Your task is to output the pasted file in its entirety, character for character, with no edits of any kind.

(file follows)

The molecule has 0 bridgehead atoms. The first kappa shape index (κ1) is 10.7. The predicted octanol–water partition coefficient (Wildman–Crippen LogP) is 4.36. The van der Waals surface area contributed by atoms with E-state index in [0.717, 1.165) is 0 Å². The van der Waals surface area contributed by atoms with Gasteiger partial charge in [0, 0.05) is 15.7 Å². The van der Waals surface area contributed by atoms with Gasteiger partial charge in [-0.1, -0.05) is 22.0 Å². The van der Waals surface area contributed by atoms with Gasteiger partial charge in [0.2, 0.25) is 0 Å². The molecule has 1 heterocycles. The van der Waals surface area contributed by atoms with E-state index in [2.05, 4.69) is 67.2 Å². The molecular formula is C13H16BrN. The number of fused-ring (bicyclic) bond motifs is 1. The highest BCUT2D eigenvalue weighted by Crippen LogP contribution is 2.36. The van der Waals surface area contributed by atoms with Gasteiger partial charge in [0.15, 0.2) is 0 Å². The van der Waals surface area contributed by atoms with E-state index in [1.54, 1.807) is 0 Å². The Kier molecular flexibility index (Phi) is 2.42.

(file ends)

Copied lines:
The molecule has 0 bridgehead atoms. The first kappa shape index (κ1) is 10.7. The predicted octanol–water partition coefficient (Wildman–Crippen LogP) is 4.36. The van der Waals surface area contributed by atoms with E-state index in [0.717, 1.165) is 0 Å². The van der Waals surface area contributed by atoms with Gasteiger partial charge in [0, 0.05) is 15.7 Å². The van der Waals surface area contributed by atoms with Gasteiger partial charge in [-0.1, -0.05) is 22.0 Å². The van der Waals surface area contributed by atoms with Gasteiger partial charge in [0.2, 0.25) is 0 Å². The molecule has 1 heterocycles. The van der Waals surface area contributed by atoms with E-state index in [2.05, 4.69) is 67.2 Å². The molecular formula is C13H16BrN. The number of fused-ring (bicyclic) bond motifs is 1. The highest BCUT2D eigenvalue weighted by Crippen LogP contribution is 2.36. The van der Waals surface area contributed by atoms with Gasteiger partial charge in [0.15, 0.2) is 0 Å². The van der Waals surface area contributed by atoms with E-state index in [1.54, 1.807) is 0 Å². The Kier molecular flexibility index (Phi) is 2.42.